During the lockdown of 2020, we began developing a residential plot in the Overberg region of the Western Cape.
Water rushed out of the borehole on the site like there was no tomorrow – but it turned out to be as brak as can come. It’s not for nothing that the river running along the edge of the village is called Soutrivier.
Discovering this, we set aside plans to build and turned to what seemed to be a more urgent priority – exploring if all this water under out feet can be turned into a useful resource, to benefit one and all.
So was born the idea for the Klipdale Groundwater Phytoremediation Project . . .
Klipdale Groundwater Phytoremediation Project
A pilot study
We entered for the UNDP-WRC Water Innovation Challenge and won a small grant that would enable us to set up a basic infrastructure to run small-scale tests to ascertain the performance of known phytoremediation plant species in the cleaning of groundwater.
In order to meet the grant conditions, we needed to do a lot of preparatory work and get going in a very short time. The community of Klipdale pitched in, among others things to erect a greenhouse, which is essential for testing to ensure the integrity of the groundwater during the rainy season.
Our pilot study involves small-scale tests with various species to see if they can make brackish water suitable for irrigation and even domestic use.
Among the plant species we have on trial are chrysopogon zizanioides, commonly known as vetiver; typha capensis (bulrush); lemma minor (duckweed); pontederia crassipes (water hyacinth), salicornia decumbens – a succulent halophyte, and the mangrove species avicennia marina.
This is the first experimentation of its kind, the objective being to create an innovative low energy technology to treat existing groundwater supplies at household and local scales.
The system is envisaged as a network of planted ponds of various sizes that are fed continuously by one or more boreholes.
The Power of Plants
Digging into our water problem, we learnt that only one percent of the water on Earth’s surface is usable by humans and 99% of the usable quantity is underground. But brackish, or saline, groundwater is a major problem. According to one study, about 1.1 billion people live in areas with groundwater salinity at shallow and intermediate depths.
Irrigation, seawater intrusion, weathering and rock activity are some of the causes of groundwater salinity. It can cause health problems, decrease agricultural yields and profits, destroy fertile agricultural lands, jeopardise livelihoods, increase costs of infrastructure maintenance, costs of industrial processes and change or destroy eco-systems. All this of course is very much dependent on how the groundwater is used to meet the water demand for these processes and activities and dependent on the level of salinity of the groundwater applied.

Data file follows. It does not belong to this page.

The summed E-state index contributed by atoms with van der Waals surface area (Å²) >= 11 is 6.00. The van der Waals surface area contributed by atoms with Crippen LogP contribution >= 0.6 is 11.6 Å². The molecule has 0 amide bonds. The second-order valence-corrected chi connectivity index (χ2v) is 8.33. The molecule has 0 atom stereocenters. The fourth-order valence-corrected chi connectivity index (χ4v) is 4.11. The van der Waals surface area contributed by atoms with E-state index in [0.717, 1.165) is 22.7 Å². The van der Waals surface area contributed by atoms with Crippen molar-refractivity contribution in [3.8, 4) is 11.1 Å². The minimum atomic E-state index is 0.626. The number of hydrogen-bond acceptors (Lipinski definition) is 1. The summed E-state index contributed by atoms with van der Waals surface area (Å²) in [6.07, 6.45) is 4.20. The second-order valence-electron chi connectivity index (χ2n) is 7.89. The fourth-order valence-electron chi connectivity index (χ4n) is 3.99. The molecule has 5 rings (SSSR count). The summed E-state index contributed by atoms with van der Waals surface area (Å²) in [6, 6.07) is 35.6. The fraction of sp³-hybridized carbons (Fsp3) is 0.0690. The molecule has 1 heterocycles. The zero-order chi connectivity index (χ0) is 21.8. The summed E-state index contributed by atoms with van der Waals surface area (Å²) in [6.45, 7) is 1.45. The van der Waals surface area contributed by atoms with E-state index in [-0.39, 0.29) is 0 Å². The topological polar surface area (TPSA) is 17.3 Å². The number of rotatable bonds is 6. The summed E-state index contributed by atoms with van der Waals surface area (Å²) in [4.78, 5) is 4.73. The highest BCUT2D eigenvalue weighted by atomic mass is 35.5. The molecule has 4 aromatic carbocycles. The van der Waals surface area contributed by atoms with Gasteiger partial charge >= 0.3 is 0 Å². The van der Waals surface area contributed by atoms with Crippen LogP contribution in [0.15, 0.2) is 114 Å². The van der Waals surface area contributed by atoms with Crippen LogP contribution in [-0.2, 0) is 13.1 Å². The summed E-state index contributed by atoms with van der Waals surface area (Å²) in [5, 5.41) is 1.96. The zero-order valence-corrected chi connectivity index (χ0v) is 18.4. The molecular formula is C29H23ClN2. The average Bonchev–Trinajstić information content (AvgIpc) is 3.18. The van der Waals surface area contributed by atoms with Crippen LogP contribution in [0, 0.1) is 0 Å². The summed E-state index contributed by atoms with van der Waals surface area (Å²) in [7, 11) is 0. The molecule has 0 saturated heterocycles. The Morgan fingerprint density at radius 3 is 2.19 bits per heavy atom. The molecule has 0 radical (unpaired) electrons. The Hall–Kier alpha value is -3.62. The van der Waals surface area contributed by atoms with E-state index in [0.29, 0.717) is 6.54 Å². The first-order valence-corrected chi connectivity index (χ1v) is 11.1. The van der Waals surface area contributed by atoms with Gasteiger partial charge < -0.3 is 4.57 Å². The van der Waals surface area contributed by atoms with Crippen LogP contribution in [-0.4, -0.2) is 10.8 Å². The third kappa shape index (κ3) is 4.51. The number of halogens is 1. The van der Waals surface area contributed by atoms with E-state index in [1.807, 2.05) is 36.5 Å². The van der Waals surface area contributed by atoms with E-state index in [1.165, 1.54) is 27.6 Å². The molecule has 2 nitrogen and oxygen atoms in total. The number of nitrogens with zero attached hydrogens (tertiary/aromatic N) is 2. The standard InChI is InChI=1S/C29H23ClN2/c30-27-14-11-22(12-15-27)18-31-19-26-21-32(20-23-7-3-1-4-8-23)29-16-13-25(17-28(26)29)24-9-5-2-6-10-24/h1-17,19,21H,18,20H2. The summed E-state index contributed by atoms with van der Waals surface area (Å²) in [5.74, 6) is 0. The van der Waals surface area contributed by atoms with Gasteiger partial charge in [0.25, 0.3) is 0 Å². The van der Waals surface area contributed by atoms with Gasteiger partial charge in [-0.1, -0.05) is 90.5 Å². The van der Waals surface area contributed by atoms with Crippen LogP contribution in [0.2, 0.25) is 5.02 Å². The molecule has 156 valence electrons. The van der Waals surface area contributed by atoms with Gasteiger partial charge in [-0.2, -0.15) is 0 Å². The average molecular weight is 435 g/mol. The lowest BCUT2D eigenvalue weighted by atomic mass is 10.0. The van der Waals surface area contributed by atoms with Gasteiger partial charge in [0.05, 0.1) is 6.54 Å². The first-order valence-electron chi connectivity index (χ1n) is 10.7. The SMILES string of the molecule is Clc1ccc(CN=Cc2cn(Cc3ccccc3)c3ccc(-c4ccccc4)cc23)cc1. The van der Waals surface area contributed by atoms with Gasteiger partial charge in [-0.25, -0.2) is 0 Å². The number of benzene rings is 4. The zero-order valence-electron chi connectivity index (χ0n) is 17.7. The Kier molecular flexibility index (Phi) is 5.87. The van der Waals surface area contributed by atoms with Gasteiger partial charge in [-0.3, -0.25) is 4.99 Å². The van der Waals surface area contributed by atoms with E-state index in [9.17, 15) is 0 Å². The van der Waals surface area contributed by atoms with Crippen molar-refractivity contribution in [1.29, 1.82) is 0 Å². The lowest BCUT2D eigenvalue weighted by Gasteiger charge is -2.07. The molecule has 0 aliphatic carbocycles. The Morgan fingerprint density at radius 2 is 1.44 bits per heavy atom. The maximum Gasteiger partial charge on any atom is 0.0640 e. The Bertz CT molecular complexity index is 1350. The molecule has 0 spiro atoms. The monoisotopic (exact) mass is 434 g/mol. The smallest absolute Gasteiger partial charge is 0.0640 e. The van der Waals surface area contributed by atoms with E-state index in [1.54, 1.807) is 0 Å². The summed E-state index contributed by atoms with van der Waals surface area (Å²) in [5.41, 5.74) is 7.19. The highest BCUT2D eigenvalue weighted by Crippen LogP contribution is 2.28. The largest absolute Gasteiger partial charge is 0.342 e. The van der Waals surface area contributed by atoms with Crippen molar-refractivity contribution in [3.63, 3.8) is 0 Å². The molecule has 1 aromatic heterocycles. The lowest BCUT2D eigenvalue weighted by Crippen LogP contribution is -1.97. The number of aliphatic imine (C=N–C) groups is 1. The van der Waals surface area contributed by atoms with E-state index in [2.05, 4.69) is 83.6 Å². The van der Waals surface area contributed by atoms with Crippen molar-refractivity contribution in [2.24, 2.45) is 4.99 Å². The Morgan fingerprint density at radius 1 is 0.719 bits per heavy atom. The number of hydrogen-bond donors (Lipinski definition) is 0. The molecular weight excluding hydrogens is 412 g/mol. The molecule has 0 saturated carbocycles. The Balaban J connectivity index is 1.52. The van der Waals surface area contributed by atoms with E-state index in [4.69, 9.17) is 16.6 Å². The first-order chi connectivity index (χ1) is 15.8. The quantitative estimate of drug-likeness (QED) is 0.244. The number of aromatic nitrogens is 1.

Worldwide, phytoremediation is a well-proven technology in the treatment of waste water, and the ability of plants to absorb or break down polluting elements are well-documented. In South Africa, phytoremediation technology is effectively used to treat waste water from mines and other polluting industries. In essence, the Klipdale Groundwater Phytoremediation Project is not proposing the development of a new technology, but the innovative use of phytoremediation to make groundwater accessible in South Africa’s rural communities.
Despite the significant potential of phytoremediation as a technology to increase access to clean water, it has not been researched and developed as a solution to treat poor quality groundwater. The plants that could clean brackish groundwater have not been identified, though they certainly exist. The potential for modelling and scaling up such an innovative phytoremediation project has yet to be established.
Why does this matter? Reverse osmosis (RO) technology is the typical solution used to clean brackish groundwater. While it does the job, it is an expensive technology that is not deployed to improve the access of poor, rural South Africans to clean water. RO technology demands ongoing investments in energy to drive the solution. RO technology produces toxic waste.
There is a significant opportunity for a more cost-effective, environmentally-friendly technology that would enable poor, rural communities to access clean water from their own land.
COVID-19 has highlighted the severe impacts of the lack of access to clean water in South Africa’s rural areas. There have been schools unable to re-open because lack of clean water and sanitation systems mean they cannot meet the basic COVID-19 prevention requirement – to wash hands. The pandemic has also set in motion economic hardships that have worsened food security and leave huge numbers of people vulnerable to under-nutrition and social unrest.
Access to potable water is vital for food production too. Community food gardens, school food gardens and home food gardens are unsustainable in water-scarce South Africa without the deployment of water technologies. Due to the expense and long-term environmental impact, it is highly unlikely that RO technologies would ever be used to help rural communities transform brackish groundwater into clean water. Groundwater would remain untapped as a viable source of clean water. We believe the phytoremediation of groundwater sources is a cost-effective, sustainable solution.
Contact the Project Team
Surisa Surisa, Ronel Scheffer, Beth Peterson and Arina Swart.